GHGSat’s greenhouse gas detecting satellite reaches orbit to establish new constellation

Information from GHGSat

GHGSat’s latest satellite, GHGSat-C1 or “Iris”, was launched into an orbit of 515 km and is in the process of being commissioned. Iris is the first of a new constellation of satellites that detect emissions at a very high resolution, allowing the company to image and identify methane emissions from point sources as small as individual oil and gas wells.

Methane has c.84 times greater global warming potential than carbon dioxide over 20 years. The main constituent of natural gas, it accounts for a quarter of all man-made global warming. However, methane is also a valuable resource that can be harnessed to provide energy.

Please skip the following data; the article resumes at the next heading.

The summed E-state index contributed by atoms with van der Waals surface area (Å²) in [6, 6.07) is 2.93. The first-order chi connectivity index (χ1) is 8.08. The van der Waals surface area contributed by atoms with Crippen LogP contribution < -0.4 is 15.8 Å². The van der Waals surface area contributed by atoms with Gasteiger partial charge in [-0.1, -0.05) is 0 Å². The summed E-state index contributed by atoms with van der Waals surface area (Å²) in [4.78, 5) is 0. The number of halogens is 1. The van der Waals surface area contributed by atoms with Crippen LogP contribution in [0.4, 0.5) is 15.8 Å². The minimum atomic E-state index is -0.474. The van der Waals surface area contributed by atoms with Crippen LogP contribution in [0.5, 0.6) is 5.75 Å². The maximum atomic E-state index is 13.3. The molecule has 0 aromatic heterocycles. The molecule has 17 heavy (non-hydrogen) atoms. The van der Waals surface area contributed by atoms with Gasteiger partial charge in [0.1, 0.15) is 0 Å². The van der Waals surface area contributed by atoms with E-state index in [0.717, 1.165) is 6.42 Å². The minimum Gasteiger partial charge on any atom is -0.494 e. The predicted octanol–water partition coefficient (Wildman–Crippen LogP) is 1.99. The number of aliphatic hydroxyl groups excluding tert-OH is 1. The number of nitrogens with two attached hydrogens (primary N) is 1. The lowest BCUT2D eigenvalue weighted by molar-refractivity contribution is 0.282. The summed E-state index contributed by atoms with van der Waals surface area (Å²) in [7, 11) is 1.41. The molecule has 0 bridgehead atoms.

GHGSat’s data and proprietary analytics enable regulators and operators in sectors such as oil and gas, waste management, mining, energy and agriculture to accurately and cost-effectively track emissions, and take prompt action to fix faulty infrastructure.

This capability will be further enhanced when the company’s next satellite, “Hugo” launches later this year. By the end of 2022, GHGSat plans to have ten high-resolution spacecraft in orbit.